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Private Law

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The private law is one that's responsible for regulating relations between individuals, which are raised in their own name and profit. It's a branch of law constituted by civil law and commercial law, among others.

Civil law regulates the private relations of citizens with each other, usually to protect the interests of the person in the moral and patrimonial order. Commercial law or commercial law, meanwhile, deals with the regulation of relationships related to persons, acts, places and trade contracts.

Private law may be opposed, for analytical purposes, to public law, which studies the legal order of the links between citizens and the public power, and between the different public power bodies among themselves.

In any case, it's important to bear in mind that, beyond governing relations between individuals, private law also regulates relations between citizens and the State in cases where the latter acts as a private individual and doesn't exercise his or her public authority.

Difference between Public Law and Private Law

The separation between private law and public law has been disappearing over time, specially since the public administration began outsourcing several of its activities in companies subject to private law. However, certain characteristics of each of them can still be pointed out.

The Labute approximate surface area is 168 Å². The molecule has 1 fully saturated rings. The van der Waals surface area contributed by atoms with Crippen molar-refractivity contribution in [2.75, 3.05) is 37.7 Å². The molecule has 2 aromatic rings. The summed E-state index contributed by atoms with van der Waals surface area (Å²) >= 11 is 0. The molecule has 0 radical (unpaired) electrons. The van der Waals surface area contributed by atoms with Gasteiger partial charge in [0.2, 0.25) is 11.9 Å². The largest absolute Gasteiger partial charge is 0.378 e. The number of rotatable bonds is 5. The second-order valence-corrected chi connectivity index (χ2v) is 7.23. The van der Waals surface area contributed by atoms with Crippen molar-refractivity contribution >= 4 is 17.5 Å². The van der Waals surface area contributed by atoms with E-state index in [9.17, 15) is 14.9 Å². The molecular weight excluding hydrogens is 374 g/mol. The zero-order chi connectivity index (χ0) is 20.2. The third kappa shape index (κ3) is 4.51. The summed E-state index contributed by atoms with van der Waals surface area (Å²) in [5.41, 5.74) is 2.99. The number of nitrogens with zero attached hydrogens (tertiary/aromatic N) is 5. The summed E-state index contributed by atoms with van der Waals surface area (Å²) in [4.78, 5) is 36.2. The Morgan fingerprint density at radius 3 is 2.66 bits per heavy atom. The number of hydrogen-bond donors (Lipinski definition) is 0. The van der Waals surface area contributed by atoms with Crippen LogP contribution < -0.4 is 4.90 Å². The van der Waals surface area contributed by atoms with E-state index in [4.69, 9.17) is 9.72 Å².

The fundamental principles of private law are the autonomy of will (each of the parties pursues their own interests) and the principle of equality (the subjects of law are on a level of equality within the framework of private acts).

When the most important subject of a relationship is the State, public and private law is discussed if it's a private person; This is recorded in the theory of interest developed by Ulpiano, which is considered one of the most classic and solid.

In any case, this theory isn't entirely accepted since it's considered that it seems to refer to economic goods and, clearly, they aren't the only ones existing; In addition, in many cases public and private interests aren't clearly delimited, so this theory could not contribute to the clarification of a situation framed in this situation.

Due to these contradictions, other theories have emerged over time, some of them are:

* The theory of the end: expresses that public law takes place when it comes to regulating the structure or operation of a State agency and its relations and private law when what must be regulated is the relationship between individuals.

* The theory of the subject or recipient of the property right: it's more specific than the previous ones and is based on various kinds of property and the subject who owns them. The classes are called: public property (the owner is the State and public law follows from it), collective property (the owner is the whole community and collective law follows from it) and private property (the owner is a private individual). and it follows private law).

There are other theories, however these are the most relevant. Finally, it's worth mentioning that civil law is also understood as private law, that is, one that contemplates certain individual principles such as property and family relations and regulates the most general and ordinary issues of life.

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